I’m sure everyone has experienced the awkward first few moments of an interview - it’s painful. Now, imagine that awkwardness amplified by the nerves associated with what could be your most important interview to date. Seems like a recipe for disaster. The aim of this post is to hopefully provide you a way to avoid disaster and transition into the interview seamlessly. To do that, I will be sharing my opinion on a key tool, the handshake.
To do this we have to look at three possible situations. These situations involve keen observation and quick decision making. By carefully analyzing your interviewer, you must determine if they are: eager to make an introduction, ambivalent or totally avoidant of personal contact.
Starting off with the avoidant interviewer. If you see someone arms crossed, avoiding direct eye contact and making you feel a little more awkward, chances are they are not keen to shake your hand. There could be many reasons for this, such as hygienic or religious reasons, to name a few. As such, you should simply begin the interview and allow them to guide the initial interaction. In my experience, most interviewers recognized how stressful the process can be, and tried to compensate by being very friendly.
Next, we have the eager interviewer. These individuals will often make it easy for you. You will find them waiting with a smile, and can often make the first move. Shake their hand, introduce yourself, and see if they share their name with you. This is an easy way to establish rapport early on. In the context of medicine, a warm introduction (whether or not a handshake is part of the mix) is essential to the doctor-patient relationship, as it is the start to an effective therapeutic alliance. Bonus points for demonstrating this quality even before you start medical school.
Finally, the dreaded ambivalent interviewer. This one requires a lot of situational judgement. I often like to feel this situation out by starting off with an introduction. This puts the onus on the interviewer to respond, either by introducing themselves (followed by a handshake) or a direct transition into the actual question. Either way you have your answer.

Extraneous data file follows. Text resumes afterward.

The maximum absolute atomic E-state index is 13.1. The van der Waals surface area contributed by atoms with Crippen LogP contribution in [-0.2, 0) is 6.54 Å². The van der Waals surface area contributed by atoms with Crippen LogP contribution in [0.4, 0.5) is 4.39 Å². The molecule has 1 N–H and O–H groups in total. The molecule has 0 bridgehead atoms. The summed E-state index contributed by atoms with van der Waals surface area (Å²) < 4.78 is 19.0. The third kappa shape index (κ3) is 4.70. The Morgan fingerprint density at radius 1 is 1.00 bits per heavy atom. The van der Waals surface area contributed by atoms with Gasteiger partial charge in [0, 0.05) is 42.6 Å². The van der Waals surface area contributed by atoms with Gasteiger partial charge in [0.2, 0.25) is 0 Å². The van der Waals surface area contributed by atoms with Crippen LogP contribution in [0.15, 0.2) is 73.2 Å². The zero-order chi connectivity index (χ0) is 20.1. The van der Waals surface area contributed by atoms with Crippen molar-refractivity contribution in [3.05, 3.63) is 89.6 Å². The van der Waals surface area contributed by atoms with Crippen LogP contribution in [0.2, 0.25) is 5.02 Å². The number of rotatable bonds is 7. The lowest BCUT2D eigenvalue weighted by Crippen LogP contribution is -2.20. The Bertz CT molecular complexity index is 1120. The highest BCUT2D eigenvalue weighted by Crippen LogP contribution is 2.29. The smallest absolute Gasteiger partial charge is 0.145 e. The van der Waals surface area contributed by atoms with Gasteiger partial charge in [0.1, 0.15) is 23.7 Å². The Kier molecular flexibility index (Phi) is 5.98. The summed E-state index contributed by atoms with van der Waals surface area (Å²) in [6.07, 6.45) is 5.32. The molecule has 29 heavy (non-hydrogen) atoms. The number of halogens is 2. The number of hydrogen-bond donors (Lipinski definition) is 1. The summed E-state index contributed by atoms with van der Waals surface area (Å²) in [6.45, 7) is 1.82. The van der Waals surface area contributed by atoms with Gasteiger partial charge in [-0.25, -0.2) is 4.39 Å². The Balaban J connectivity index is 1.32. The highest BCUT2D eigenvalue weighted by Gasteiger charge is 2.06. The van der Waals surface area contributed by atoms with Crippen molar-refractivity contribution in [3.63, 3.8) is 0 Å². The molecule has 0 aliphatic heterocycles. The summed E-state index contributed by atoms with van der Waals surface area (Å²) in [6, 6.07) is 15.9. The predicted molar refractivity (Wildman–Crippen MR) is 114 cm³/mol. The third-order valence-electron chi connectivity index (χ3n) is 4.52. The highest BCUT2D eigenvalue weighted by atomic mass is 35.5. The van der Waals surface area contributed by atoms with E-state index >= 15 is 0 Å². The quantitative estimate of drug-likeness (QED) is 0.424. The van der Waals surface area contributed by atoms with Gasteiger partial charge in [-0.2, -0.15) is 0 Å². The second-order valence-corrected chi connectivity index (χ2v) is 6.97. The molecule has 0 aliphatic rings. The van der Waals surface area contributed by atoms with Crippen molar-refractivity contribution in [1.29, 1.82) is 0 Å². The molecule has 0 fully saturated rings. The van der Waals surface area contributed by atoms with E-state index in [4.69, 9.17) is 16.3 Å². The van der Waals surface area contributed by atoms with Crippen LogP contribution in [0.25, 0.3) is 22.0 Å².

As it may have been clear, I am big proponent of a handshake to start the interview, and this why. In an interview the content is important, but what will likely permeate with an interviewer is the impression you leave. A handshake, with proper firmness, eye contact and a small smile, goes a long way towards this goal. In addition, it can serve as an effective way to dissipate some of your own stress and allow for an overall more effective interview.
That being said, there are some exceptions. In the event that you or the interviewer is not comfortable shaking hands (for hygienic or religious reasons or otherwise), do not feel obligated to force the situation. However, if you are reading body language correctly, this will likely be evident so that you can avoid an awkward encounter. If someone refuses to shake hands, move on - as you can’t focus on what you can’t control. Role playing stations in the MMI are the exception. In these stations, you should enter the room in character, and as such, unless the role demands it, you should not shake hands.
In summary, do what you are comfortable with. This post is meant to give you some food for thought. Personally, I believe in the power of an effective handshake, however, try it out and find an approach that works for you. After all, you are the one in the interview, so do what makes you feel the most comfortable.